It’s hardly controversial for a woman to respond to a man’s disagreement with an assertion that he’s mansplaining, sexist or literally Hitler. But in the victim hierarchy, the social justice rules by which someone is allowed to “punch up” but not down, it’s hard to know where the oppressed win over the marginalized. Just when you think you’re entitled to express your opinion on a highly controversial subject, you get spanked for not being of the correct identity.
Cathy Young found this out the hard way when she wrote about that great humanitarian, Angela Davis. Maybe you love Davis. Maybe not. You’re allowed either way, because this is America and everyone is entitled to be wrong. But the problem wasn’t that Cathy Young was wrong about Davis, that she wasn’t pals with murderous communist dictators and a faming anti-semite, but that Cathy Young was, well, here’s the reaction she received.
— Black Intifada (@IntifadaBlack) January 10, 2019
And lest you miss the point because it wasn’t spelled out clearly enough, there’s this:
— Roderick Douglass (@RodericksTruth) January 12, 2019
Whi[t]e supremacist? Sure. Who else but a white supremacist would feel entitled to criticize a black woman? Well, pretty much anybody and everybody who thinks she deserves criticism, and the notion that the only way to be trusted white “ally” is to be silent about a person one thinks is bad is what’s fundamentally wrong with identity politics.
This isn’t about Angela Davis, but about a person who, aside from her politics, happens to be black and female. White people can be wrong. So too can black people. Men can be wrong. So too can women, and every gender in between if that’s your concern. And when someone is in a position of prominence with a controversial, if not radical, stance on issues of some importance and relevance to society (“public figures,” if you will), then they are subject to criticism.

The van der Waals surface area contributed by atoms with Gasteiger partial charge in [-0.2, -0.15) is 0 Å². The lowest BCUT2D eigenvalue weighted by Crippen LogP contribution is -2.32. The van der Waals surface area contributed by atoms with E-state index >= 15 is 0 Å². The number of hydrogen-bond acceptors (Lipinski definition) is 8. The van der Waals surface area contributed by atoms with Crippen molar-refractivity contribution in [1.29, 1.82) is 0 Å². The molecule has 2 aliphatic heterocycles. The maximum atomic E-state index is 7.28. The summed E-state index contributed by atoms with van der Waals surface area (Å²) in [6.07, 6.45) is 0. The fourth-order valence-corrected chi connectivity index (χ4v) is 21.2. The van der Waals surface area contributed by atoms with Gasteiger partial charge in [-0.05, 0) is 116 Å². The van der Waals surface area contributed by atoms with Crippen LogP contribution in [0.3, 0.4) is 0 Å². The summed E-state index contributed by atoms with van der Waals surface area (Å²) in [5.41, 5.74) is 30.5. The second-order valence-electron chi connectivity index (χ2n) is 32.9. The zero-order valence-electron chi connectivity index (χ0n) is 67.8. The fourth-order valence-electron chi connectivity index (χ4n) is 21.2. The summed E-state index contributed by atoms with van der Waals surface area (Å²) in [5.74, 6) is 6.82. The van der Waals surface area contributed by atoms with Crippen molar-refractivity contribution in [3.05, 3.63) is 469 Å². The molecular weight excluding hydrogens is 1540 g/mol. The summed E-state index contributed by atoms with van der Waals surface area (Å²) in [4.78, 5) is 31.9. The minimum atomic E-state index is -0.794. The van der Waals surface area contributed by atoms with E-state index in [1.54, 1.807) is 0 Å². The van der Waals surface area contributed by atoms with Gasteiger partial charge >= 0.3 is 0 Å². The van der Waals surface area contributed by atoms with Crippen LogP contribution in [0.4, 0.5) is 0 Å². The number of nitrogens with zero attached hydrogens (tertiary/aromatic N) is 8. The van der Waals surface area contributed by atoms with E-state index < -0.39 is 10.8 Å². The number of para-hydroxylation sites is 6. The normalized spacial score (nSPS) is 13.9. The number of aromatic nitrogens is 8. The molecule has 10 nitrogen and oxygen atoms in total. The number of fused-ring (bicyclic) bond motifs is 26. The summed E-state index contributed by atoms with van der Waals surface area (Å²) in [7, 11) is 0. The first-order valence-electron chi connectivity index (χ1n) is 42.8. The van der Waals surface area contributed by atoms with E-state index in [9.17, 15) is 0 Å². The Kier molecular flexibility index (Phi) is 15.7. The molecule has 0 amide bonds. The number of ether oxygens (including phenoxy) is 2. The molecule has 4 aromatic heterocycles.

By anyone and everyone. If there is anything that harms the cause of equality, it’s these substanceless ad hominem attacks based on race and gender, where someone like Cathy Young can’t write about Angela Davis because Young is white and Davis is black.
Unlike the vapid poseurs on twitter, Cathy Young is a strong person. She doesn’t need to twit that she’s “fierce.” She just is. She writes what she thinks. She writes about whomever she thinks warrants commentary. She doesn’t check under their knickers or their melanin level, but instead looks to the “content of their character.” If that’s reason enough to attack her, her skin color, her gender, then you’re right, she’s no ally.
That progressive politics demands that oppressors sublimate their views to those of the oppressed may fly with the useful idiots who can’t see beyond the victim hierarchy, but it won’t win equality. As Elie Mystal has argued with me over and over, black people don’t need to curry favor with white people to create consensus that it’s acceptable to be angry with racism, but at the same time they aren’t scoring points by accusing any white person of supremacy for not bending to their feelz, as a good “ally’ must.
This has got to end. We can criticize each other all day long, if that’s what needs to be done, but for reasons, not for our race or gender. And if you have no reasons, then you’re the problem you want to project onto the “other.”
Cathy Young is more tolerant than I would have been when she got skewered for her bad allydom. She made some jokes, sloughed it off, even showed that her views are anything but racist or sexist. Why it’s necessary to be tolerant in response to intolerance is unclear to me; these assholes don’t deserve the kindness they were shown.
And that’s the point. They were assholes. Black, white, male and female, all are capable of being assholes. It’s one of the many things that unify humanity, that we can all be assholes regardless of our identity. Your race or gender doesn’t immunize you from being an asshole. That’s equality.